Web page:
Nonfiction > Lionel Strachey, et al., eds. > The World’s Wit and Humor > German
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The World’s Wit and Humor: An Encyclopedia in 15 Volumes.  1906.
Vol. XII: German
 
The Frozen Tunes
By Erich Raspe (1736–1794)
 
From “Adventures of Baron Münchausen”

PEACE having been concluded with the Turks, and I gaining my liberty, I left St. Petersburg at the time of that singular revolution when the emperor in his cradle, his mother, the Duke of Brunswick, her father, Field-Marshal Münnich, and many others, were sent to Siberia. The winter was then so uncommonly severe all over Europe, that, ever since, the sun seems to be frost-bitten. At my return to this place, I felt greater inconveniences on the road than those I had experienced on my setting out.
  1
  I traveled post, and finding myself in a narrow lane, bade the postilion give a signal with his horn, that other travelers might not meet us in the narrow passage. He blew with all his might. But his endeavors were in vain; he could not make the horn sound, which was unaccountable and rather unfortunate, for, soon after, we found ourselves in the presence of another coach coming the other way. There was no possibility of proceeding. However, I got out of my carriage, and, being pretty strong, placed it, wheels and all, upon my head. I then jumped over a hedge about nine feet high (which, considering the weight of the coach, was rather difficult) into a field, and came out again by another jump into the road beyond the other carriage. I then went back for the horses, and placing one upon my head and the other under my left arm, by the same means brought them to my coach, harnessed them, and went on to the inn at the end of our stage. I should have told you that the horse under my arm was very spirited, and not above four years old. In making my second jump over the hedge, he expressed a great dislike to that violent kind of motion by kicking and snorting. However, I confined his hind legs by putting them into my coat-pocket. After we arrived at the inn my postilion and I refreshed ourselves. He hung his horn on a peg near the kitchen fire. I sat on the other side.  2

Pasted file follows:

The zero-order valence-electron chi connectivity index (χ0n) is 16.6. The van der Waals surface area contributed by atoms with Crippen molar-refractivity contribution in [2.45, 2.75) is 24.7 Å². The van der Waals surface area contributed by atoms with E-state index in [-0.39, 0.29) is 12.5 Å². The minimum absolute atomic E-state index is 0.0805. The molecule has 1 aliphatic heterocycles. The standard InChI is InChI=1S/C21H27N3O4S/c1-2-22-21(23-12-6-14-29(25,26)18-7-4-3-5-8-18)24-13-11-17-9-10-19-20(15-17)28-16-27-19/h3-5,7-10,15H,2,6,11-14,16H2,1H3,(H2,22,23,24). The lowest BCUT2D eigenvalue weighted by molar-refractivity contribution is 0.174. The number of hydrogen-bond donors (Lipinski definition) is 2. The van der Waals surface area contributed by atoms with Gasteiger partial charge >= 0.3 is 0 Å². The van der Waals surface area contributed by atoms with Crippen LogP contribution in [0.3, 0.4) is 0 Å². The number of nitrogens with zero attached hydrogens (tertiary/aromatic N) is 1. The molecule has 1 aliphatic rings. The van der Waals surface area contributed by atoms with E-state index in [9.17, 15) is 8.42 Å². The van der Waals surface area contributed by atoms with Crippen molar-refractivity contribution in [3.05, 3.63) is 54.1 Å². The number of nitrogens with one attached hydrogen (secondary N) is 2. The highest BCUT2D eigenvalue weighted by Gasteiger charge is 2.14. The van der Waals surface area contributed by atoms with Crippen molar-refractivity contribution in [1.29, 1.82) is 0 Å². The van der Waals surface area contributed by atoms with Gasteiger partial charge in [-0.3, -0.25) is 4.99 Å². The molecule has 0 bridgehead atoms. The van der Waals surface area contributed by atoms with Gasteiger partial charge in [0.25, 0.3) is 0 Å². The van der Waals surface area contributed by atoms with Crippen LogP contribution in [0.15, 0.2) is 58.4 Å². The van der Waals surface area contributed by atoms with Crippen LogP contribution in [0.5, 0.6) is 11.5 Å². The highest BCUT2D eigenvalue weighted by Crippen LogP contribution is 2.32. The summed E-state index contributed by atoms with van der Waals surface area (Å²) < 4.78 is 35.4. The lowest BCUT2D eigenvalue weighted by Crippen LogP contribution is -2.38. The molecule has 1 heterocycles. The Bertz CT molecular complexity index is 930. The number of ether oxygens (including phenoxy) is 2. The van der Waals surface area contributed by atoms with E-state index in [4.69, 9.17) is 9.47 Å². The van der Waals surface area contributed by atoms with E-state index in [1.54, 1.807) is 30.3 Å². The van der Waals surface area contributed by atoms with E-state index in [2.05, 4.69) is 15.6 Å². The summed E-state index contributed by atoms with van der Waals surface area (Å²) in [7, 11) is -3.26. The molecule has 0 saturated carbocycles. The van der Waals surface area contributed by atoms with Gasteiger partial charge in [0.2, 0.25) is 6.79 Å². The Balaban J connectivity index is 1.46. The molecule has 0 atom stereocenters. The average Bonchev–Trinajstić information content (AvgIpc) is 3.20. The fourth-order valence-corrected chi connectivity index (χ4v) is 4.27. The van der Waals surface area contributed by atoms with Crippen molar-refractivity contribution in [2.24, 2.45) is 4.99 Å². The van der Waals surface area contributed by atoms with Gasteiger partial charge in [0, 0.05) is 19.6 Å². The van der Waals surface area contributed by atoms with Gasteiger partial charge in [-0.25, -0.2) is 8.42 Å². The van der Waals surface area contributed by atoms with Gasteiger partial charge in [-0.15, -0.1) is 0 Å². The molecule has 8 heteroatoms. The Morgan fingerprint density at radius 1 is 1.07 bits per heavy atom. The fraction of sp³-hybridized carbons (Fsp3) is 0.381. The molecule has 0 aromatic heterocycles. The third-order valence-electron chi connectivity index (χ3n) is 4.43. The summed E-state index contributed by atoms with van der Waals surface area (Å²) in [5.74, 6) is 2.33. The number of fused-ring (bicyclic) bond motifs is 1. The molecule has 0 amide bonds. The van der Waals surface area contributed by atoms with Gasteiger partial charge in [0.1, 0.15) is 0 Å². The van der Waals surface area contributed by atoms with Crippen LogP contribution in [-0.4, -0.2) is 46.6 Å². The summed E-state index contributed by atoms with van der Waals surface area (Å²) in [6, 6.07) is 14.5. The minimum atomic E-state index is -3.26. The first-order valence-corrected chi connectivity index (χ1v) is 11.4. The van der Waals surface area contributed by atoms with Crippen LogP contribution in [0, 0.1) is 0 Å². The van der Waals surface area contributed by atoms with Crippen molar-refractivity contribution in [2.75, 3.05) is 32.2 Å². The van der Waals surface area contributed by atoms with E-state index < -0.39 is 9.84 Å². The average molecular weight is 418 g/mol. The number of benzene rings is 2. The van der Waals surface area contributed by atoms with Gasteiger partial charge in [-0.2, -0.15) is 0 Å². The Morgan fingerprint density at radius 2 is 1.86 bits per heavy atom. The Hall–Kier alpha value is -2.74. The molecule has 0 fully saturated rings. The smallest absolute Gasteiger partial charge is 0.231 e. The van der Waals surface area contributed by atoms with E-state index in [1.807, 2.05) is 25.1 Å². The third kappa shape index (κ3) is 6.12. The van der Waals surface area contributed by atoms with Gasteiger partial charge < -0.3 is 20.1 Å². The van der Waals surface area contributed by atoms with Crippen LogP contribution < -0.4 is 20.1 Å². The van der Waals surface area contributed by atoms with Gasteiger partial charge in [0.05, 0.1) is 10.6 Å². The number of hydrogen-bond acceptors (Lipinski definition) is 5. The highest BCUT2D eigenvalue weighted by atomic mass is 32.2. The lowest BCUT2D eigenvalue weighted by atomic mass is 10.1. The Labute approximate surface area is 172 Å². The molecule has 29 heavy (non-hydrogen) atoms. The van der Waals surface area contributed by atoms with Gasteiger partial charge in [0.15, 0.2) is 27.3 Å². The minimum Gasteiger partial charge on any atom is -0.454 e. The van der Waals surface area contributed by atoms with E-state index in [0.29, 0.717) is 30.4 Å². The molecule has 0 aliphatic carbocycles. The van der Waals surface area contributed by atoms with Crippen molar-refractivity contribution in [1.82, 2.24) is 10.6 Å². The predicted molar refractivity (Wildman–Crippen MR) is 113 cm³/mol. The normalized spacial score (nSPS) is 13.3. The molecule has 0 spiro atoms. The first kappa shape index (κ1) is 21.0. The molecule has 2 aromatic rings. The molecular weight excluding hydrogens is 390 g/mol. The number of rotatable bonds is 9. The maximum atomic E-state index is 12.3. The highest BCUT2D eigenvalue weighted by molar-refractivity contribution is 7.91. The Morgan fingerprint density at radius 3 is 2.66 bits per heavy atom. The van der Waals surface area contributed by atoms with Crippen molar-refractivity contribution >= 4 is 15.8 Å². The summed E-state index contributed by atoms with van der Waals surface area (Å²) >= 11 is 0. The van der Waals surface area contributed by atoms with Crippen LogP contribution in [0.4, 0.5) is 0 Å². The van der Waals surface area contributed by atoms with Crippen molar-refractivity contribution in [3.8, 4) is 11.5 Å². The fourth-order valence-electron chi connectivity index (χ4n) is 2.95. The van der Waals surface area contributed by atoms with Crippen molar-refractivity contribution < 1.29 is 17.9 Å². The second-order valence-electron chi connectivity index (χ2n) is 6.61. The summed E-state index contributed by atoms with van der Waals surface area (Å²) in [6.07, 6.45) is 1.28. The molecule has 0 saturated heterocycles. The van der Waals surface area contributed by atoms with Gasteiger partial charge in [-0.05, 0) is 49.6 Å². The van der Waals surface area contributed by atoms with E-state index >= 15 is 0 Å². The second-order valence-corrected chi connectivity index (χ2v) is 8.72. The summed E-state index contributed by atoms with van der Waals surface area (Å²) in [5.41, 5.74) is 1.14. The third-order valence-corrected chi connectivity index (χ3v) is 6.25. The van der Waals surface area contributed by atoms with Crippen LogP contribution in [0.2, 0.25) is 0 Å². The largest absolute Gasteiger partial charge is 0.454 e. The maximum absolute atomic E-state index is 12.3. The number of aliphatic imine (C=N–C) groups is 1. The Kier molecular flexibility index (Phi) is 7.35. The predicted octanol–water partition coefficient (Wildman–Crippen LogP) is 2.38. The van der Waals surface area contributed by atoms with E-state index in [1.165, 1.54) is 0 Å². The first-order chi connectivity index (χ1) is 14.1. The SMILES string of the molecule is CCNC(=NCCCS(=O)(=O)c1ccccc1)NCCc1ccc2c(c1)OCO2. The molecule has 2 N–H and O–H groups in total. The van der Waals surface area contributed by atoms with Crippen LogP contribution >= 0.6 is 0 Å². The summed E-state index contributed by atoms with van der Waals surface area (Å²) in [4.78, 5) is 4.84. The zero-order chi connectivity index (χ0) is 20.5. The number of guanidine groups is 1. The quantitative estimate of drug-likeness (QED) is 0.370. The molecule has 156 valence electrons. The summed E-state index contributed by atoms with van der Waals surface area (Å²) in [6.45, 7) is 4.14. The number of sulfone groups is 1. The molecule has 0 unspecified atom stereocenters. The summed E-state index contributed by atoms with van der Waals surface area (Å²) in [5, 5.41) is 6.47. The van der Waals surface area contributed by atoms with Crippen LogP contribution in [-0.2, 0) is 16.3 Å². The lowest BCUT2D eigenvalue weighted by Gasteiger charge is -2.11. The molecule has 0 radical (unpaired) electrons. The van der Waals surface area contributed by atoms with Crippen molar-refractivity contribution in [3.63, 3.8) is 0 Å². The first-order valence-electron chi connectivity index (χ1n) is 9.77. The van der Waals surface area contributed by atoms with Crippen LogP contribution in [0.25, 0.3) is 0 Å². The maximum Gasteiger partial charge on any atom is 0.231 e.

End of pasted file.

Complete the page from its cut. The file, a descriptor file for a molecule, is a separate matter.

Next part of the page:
Suddenly we heard a Tereng-tereng-teng-teng! We looked round, and now found the reason why the postilion had not been able to sound his horn. His tunes were frozen up in the horn, and came out now by thawing, plain enough, and much to the credit of the driver; so that the good fellow entertained us for some time by a variety of tunes, without putting his mouth to the horn, such as The King of Prussia’s March, Up Hill and Down Dale, and many other favorite airs.  3
  Some travelers are apt to relate more than is perhaps strictly true. If any of the company entertain a doubt of my veracity, I shall only say to such that I pity their want of faith.  4
 
 
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